Family Group
Poverty1 is a major risk factor for social, emotional, and health issues including food insecurity, housing insecurity, violence and crime victimization, incarceration, depression, and chronic disease. In this data brief, we report on new poverty data from the US Census Bureau.
The numbers reported here are averages across two non-overlapping 5-year data collection periods: 2005-2009 and 2010-2014. We use these 5-year period estimates because they are more precise than 1-year estimates, and data are available for all counties in Wisconsin.
1 Poverty is determined by the US Census based on the self-reported annual income of individuals. A person is considered to be living in poverty when the total income of their household is below the poverty threshold, which takes into account the size of the family, the number of children in the family, and in some cases the age of the head of household. These thresholds are determined on an annual basis by the federal government.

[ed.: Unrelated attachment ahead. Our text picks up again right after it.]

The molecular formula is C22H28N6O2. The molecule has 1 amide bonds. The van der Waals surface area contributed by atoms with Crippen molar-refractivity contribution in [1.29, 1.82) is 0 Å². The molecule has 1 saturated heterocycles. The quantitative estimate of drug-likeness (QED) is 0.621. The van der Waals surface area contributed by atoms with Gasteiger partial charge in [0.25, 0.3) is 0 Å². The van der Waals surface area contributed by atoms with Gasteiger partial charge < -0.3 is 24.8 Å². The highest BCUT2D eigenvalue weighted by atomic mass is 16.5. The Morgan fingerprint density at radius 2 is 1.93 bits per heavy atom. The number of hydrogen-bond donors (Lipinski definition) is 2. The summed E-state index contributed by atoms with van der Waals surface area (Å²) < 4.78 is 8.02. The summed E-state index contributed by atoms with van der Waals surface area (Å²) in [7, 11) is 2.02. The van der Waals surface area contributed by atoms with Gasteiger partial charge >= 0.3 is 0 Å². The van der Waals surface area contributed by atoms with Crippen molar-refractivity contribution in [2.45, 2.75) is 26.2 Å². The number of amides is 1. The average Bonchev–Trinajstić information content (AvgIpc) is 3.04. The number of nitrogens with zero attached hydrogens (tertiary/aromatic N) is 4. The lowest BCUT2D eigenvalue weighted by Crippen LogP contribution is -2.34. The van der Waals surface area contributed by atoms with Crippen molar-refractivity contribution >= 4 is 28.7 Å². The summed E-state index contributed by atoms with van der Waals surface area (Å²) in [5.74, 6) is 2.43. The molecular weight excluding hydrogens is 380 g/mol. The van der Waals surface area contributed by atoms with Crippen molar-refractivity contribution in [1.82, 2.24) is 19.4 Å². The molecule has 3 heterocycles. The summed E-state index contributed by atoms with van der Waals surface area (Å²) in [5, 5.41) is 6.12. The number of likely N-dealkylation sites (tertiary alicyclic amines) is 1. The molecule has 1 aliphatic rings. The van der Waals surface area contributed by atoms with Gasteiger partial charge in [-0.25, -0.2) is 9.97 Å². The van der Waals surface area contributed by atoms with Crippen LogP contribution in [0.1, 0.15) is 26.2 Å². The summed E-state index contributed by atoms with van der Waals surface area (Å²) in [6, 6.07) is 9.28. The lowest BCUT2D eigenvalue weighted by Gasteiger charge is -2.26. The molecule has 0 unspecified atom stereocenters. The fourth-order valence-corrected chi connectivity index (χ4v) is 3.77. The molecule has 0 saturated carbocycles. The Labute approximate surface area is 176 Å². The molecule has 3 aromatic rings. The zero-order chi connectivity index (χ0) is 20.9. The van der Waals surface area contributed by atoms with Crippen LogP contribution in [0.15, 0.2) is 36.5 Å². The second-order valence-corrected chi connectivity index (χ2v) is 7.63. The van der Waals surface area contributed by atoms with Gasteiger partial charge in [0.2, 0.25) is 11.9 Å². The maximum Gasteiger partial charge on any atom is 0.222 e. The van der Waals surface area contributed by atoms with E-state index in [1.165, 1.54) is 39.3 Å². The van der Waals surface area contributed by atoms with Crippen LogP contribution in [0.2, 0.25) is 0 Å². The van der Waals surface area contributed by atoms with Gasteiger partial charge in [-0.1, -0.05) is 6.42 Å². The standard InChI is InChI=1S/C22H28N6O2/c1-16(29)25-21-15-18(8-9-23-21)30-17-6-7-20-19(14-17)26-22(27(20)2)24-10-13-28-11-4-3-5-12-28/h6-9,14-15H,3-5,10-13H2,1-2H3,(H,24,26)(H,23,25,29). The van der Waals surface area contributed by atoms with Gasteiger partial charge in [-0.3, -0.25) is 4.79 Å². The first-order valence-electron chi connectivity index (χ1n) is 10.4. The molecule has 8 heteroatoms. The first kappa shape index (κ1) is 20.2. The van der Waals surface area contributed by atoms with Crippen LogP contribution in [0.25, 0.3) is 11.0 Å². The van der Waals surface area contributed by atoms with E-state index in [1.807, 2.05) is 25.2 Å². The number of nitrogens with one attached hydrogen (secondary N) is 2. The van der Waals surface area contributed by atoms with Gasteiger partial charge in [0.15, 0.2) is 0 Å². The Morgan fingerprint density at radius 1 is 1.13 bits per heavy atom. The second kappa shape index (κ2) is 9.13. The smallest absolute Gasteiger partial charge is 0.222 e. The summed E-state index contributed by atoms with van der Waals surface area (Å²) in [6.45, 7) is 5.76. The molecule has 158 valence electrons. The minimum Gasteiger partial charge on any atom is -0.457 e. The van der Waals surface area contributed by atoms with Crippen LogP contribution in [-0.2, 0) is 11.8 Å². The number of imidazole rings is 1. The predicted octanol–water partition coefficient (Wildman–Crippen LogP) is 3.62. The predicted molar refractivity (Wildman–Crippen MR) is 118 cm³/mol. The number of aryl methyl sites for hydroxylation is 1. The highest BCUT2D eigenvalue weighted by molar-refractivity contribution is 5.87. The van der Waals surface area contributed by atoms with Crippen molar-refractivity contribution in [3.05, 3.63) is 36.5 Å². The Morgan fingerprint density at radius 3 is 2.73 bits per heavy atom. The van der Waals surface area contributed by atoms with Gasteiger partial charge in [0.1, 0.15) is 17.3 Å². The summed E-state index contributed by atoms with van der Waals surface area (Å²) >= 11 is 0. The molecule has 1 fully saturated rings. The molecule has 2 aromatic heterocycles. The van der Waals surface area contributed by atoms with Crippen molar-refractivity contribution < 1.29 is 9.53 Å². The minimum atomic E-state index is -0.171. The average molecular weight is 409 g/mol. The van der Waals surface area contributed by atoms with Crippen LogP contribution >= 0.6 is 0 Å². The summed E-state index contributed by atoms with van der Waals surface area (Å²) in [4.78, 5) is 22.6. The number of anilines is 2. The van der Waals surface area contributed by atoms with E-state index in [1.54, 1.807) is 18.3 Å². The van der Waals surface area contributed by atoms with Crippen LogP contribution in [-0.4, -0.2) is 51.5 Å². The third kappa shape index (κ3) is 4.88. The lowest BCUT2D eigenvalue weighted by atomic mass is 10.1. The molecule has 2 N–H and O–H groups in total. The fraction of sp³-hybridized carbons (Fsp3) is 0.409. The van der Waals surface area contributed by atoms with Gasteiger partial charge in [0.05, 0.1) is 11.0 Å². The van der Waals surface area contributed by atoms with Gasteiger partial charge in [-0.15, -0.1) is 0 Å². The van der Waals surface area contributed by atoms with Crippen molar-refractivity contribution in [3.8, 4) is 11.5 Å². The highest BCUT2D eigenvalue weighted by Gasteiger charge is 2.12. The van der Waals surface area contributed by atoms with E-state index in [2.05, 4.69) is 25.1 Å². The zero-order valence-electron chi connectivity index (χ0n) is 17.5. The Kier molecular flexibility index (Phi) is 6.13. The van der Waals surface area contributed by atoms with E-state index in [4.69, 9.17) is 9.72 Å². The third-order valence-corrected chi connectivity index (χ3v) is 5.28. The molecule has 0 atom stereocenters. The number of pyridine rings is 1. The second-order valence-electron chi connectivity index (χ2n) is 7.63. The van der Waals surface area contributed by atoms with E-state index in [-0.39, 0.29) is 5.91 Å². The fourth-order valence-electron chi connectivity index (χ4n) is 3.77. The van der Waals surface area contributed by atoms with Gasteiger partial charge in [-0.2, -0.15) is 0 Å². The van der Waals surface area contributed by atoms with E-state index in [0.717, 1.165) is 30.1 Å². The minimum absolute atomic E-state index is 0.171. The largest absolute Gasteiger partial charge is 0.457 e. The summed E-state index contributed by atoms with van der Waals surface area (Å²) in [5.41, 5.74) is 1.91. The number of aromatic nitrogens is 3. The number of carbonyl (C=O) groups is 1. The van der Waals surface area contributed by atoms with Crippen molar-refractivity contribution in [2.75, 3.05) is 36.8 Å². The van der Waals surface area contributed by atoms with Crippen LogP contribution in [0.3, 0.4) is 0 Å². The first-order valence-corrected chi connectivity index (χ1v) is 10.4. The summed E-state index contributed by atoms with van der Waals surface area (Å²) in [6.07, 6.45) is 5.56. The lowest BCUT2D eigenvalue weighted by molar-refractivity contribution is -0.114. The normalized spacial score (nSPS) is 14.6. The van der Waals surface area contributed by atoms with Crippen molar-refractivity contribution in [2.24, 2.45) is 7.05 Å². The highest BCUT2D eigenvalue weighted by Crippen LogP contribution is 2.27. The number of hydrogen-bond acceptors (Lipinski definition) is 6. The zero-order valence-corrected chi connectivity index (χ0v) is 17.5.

1
Poverty increased to its highest level in 30 years.
Although 46 out of the 50 states in the nation saw a significant increase in total population living in poverty between the 5-year periods ending in 2009 and 2014, poverty increased more dramatically in Wisconsin than in many other states. The number of people living in poverty reached 13% across the 5 years ending in 2014—the highest poverty rate for the state of Wisconsin since 1984.
Chart of percent poverty over time in Wisconsin.